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Roe v. Johnson

UNITED STATES DISTRICT COURT EASTERN DISTRICT OF NEW YORK


July 30, 2010

JANE ROE, PLAINTIFF,
v.
JOHN A. JOHNSON, COMMISSIONER OF THE NEW YORK STATE OFFICE OF CHILDREN AND FAMILY SERVICES, ET AL., DEFENDANTS.

The opinion of the court was delivered by: Ramon E. Reyes, Jr. United States Magistrate Judge

RAMON E. REYES, JR., U.S.M.J.

SUMMARY ORDER

Before the Court is plaintiff's motion for reconsideration of the Court's July 23, 2010 summary order on the supervisory defendants' motion for a protective order as to various deposition notices and subpoenas for the production of documents. (Docket No. 108.) Specifically, plaintiff challenges the Court's ruling sustaining the supervisory defendants' "specific objection to the "Supervision Notice" -- that the deposition be limited to supervision of OCFS Youth Division Aides and Youth Division Counselors (Docket No. 98 at 8) -- as plaintiff's opposition appears to be silent on this issue." Plaintiff contends that the Court overlooked that aspect of her opposition letter that "specifically opposed this proposed limitation." I disagree, and therefore the motion is denied.

In seeking reconsideration, plaintiff relies on the following excerpt of her opposition letter, which appears after the heading "Testimony About OCFS Investigation Policies and Procedures Is Relevant":

Because Plaintiff was allegedly sexually assaulted by her YDA and YDC, the Attorney General asks this Court to prevent her from seeking testimony related to Investigators, the Internal Affairs Bureau ("IAB"), and the Special Investigations Unit. (Motion at 7-9.) This argument again misses the central thrust of Plaintiff's claims. Discovery of OCFS polices and procedures related to training, hiring, screening, and supervising Investigators [the Supervision Notice], and policies and procedures related to conducting investigations[the Investigations Notice], is reasonably likely to lead to information that is probative of whether the Supervisory Defendants had notice of the risks to Plaintiff's safety and whether they condoned or disregarded policies that increased those risks. For example, testimony that the Supervisory Defendants deliberately ignored OCFS policies for conducting investigations of sexual abuse allegations would be probative of Plaintiff's claims. Serious and exhaustive investigations into juvenile complaints would likely deter employee misconduct. Testimony that the Supervisory Defendants undermined investigations or condoned shoddy investigations would help to establish that the Supervisory Defendants increased risks to Plaintiff's safety.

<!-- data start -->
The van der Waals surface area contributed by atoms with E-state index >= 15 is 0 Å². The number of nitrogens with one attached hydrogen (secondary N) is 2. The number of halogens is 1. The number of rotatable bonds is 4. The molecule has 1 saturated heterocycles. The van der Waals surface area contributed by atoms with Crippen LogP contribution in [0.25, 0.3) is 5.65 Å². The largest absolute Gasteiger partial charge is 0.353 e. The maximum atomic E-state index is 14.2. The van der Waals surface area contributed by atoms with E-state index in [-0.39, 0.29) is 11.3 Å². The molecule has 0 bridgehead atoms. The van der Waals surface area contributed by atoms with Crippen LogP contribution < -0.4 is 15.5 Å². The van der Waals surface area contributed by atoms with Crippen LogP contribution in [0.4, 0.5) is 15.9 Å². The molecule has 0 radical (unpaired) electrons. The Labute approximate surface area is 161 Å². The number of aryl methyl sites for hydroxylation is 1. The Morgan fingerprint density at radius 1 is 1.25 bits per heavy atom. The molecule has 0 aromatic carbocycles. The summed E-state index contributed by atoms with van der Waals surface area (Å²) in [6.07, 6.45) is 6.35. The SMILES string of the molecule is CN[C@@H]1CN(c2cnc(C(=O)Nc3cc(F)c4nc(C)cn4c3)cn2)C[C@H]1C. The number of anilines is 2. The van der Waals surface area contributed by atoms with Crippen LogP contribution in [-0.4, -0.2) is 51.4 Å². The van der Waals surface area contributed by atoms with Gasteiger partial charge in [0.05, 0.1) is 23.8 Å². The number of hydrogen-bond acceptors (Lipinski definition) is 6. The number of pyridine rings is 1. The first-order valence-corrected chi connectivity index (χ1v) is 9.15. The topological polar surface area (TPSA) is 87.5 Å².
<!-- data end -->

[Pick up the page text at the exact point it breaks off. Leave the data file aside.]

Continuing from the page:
Documents produced to Plaintiff in the court of this action demonstrate the need for testimony about investigations. For instance, on September 24, 2002, IAB generated an intake report documenting allegations that defendant Kimble made sexual comments to a resident juvenile and fondled her breasts. (Exhibit F, annexed hereto (SD 07039-SD 07041).) The juvenile reported to IAB that, immediately after the incident, she ran crying to another YDA whose log notes from that day corroborated her complaint. (Ex. F, compare SD 07041 with SD 07075 at entry 3086 (log notes indicating that soon after alleged incident YDA saw resident "sobbing uncontrollably.").) Despite this evidence, the investigator concluded that there was no credible evidence to substantiate the complaint. (Ex. F, SD 07043-SD 0747.) The investigator's conclusion was based in part on an interview of facility director Gail Branch-Muhammad (who has been named as an additional supervisory defendant in the Amended Complaint filed today pursuant to Judge Raymond J. Dearie's June 30, 2010 order, Docket Entry 96). (Ex. F, SD 07047.) Ms. Branch-Muhammad reportedly undermined the resident's credibility to the investigator and suggested reasons for the juvenile to fabricate the allegation. (Id.) Less than four months later, Kimble sexually assaulted Plaintiff. Testimony about what would have been proper OCFS procedure in such a situation is directly relevant to Plaintiff's claims.

Plaintiff is therefore entitled to depose witnesses on OCFS policies and procedures related to hiring, training, and supervising Investigators [the Supervision Notice], and conducting IAB and SIU investigations [the Investigations Notice]. (Docket No. 108 at 2-3) (emphasis in original). Although the emphasized portions of the excerpt mention in passing policies and procedures related to supervision of investigators, the discussion does not show how such information is relevant to plaintiff's claims. Indeed, the entirety of the discussion centers on why testimony related to the investigations themselves is relevant -- e.g., "[f]or example, testimony that the Supervisory Defendants deliberately ignored OCFS policies for conducting investigations of sexual abuse allegations would be probative of Plaintiff's claims"; "[d]ocuments produced to Plaintiff in the course of this action demonstrate the need for testimony about investigations." (Id.) (emphasis added). Aside from plaintiff's conclusory assertion that information related to the supervision of investigators is relevant to her claims, I cannot fathom how it is. Thus, I previously ruled that plaintiff's opposition was silent on this issue. Nothing in the instant motion changes that conclusion. Accordingly, reconsideration is denied.

Nevertheless, the supervisory defendants would be well-advised to permit plaintiff's counsel to elicit limited testimony on the supervision of investigators. It seems to me that more time has been spent, and will be spent, arguing about the issue than would be spent answering such questions at one of the upcoming Rule 30(b)(6) depositions.

SO ORDERED.

20100730

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